Sarah Joyce

Ching
08-24-2004, 04:26 AM
Hello there,

Sarah, I have been following the discussion of the W1 and it seems to be a very good camera and the fantastic 2.5 lcd, but then there's a lot of issues regarding the quality of the pictures of W1 although I find very nice pix in pbase taken with the W1, sooo with regards to having enough experience in digicams, how many blurred pix would you get from 30 shots??

Ching

speaklightly
08-24-2004, 06:42 AM
Ching:

In a string of 30 shots with my Sony W-1, not a single shot will be blurred. That is because I do not shoot in "automatic" but in "P" or "Program" and I always am aware of the shutter speed to be used. As long as the shutter speed is greater than 1/50th of a second, AND I am holding the digital camera steady without movement, the digital photo will not be blurred.

A good deal of digital photo blurring has to do with the experience level of the person taking the digital photo.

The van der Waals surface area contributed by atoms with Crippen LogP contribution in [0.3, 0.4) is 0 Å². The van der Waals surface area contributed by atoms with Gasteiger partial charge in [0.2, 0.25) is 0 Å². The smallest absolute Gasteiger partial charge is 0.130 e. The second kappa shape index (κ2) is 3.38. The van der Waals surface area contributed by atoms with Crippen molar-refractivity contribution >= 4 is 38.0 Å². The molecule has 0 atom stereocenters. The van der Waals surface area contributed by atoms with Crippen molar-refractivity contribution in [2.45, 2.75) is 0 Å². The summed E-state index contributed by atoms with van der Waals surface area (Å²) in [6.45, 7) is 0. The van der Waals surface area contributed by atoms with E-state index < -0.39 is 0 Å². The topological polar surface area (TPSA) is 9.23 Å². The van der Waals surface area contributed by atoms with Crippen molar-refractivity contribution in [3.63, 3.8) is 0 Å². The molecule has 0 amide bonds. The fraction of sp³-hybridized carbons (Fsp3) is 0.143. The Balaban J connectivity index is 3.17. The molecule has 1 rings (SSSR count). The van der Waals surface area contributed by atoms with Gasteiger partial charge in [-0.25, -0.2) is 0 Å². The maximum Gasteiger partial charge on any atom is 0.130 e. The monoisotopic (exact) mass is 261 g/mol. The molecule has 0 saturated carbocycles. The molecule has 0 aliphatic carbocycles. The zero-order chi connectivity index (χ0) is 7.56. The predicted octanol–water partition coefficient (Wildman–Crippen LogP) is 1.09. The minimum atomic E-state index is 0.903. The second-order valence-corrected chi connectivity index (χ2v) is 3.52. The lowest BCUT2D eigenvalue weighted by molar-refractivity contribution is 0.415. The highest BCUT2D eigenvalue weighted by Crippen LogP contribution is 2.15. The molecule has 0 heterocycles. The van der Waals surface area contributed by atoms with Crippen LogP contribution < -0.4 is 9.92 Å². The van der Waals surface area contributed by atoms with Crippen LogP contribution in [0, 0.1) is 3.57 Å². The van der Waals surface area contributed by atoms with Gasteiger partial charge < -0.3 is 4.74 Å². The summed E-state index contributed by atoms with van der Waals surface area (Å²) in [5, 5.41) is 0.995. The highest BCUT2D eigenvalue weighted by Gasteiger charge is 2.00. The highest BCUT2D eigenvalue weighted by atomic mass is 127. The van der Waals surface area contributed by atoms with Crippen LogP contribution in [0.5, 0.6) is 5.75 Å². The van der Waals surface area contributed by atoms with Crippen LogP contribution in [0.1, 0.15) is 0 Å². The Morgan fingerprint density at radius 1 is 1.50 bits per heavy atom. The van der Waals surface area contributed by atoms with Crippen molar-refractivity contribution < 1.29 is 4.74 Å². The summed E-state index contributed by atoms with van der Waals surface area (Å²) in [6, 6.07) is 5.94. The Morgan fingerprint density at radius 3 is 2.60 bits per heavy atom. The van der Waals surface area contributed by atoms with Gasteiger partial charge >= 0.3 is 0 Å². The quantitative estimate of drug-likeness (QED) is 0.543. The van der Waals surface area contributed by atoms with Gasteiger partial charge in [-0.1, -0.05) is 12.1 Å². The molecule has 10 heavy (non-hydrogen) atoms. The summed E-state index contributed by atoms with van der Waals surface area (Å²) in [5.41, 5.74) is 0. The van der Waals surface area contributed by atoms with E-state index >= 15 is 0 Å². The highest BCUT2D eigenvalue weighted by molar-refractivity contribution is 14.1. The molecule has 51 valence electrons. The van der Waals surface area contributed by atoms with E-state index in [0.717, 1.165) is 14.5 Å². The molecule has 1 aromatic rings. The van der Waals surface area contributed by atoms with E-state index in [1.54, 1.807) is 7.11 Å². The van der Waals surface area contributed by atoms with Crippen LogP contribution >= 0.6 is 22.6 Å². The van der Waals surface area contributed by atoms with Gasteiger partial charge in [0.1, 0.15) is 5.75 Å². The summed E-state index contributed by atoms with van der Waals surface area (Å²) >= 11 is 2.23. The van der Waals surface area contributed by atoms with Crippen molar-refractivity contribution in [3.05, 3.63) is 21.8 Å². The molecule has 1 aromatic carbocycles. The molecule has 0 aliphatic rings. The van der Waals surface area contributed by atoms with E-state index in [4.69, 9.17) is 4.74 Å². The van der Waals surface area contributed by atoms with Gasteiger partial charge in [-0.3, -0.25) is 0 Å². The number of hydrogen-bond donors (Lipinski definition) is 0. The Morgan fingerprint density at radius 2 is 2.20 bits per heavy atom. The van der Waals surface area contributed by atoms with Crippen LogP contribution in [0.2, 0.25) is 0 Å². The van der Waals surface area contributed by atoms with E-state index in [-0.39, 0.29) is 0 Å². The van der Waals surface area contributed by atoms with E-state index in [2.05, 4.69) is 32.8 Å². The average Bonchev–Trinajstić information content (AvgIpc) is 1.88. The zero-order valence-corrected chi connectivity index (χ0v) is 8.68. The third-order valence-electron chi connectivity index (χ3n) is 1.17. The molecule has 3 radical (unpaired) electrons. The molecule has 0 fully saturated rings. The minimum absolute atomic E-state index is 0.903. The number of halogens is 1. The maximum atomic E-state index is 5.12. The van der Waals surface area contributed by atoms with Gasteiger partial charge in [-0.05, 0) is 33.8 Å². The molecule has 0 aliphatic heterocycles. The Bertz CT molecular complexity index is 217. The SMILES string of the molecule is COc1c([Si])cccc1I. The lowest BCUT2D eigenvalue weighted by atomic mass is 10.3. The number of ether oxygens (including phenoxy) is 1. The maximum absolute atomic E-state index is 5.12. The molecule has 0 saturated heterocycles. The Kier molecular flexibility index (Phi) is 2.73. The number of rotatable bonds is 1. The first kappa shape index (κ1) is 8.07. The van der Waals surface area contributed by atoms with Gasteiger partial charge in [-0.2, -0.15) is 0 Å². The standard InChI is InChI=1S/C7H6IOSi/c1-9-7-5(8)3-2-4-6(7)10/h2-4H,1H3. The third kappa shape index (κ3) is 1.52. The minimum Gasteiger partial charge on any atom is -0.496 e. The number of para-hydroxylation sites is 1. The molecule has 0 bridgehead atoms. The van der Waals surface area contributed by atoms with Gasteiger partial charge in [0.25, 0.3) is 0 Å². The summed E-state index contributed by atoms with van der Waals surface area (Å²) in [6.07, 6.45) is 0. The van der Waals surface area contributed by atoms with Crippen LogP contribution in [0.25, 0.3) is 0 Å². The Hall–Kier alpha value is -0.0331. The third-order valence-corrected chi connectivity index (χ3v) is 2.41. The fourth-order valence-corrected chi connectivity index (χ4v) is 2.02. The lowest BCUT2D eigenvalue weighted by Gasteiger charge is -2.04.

Sarah Joyce

jfn
08-24-2004, 11:13 AM
I would check out the Sony Talk forum on dpreview. There have been a lot of topics about the W1 with debates about image quality and other issues. An interesting read.

speaklightly
08-24-2004, 01:27 PM
Thanks, JFN-

I now have over a thousand digital photos that I have taken with my Sony W-1 and I have not encountered any real problems. I am not without experience in making that statement. You see I am a digital camera lecturer who presents digital camera workshops all over the world and I own 37 different digital cameras.

Sarah Joyce

Ching
08-24-2004, 08:21 PM
I really thought so that the problem is not with the camera but with the person using it, I can say, I'm confident enough to use a camera not in automatic, I hardly use my auto mode in V1 - what other mini camera contender to the W1 you think? As I'm thinking of getting something that uses SD card or CF, but if there are no other choices, then I'll stick to Sony.

There are more and more new cameras coming out with bigger LCD, although my eyesight is good enough for the 1.5 size LCD, a bigger one would be a plus. But then again, my son would persuade me, mom, why not buy something bigger? like the 828!! uhoh!! decisions decisions, I would look like a photographer holding those big guns!! But hey, Olympus C8080 looks delicious.


Ching: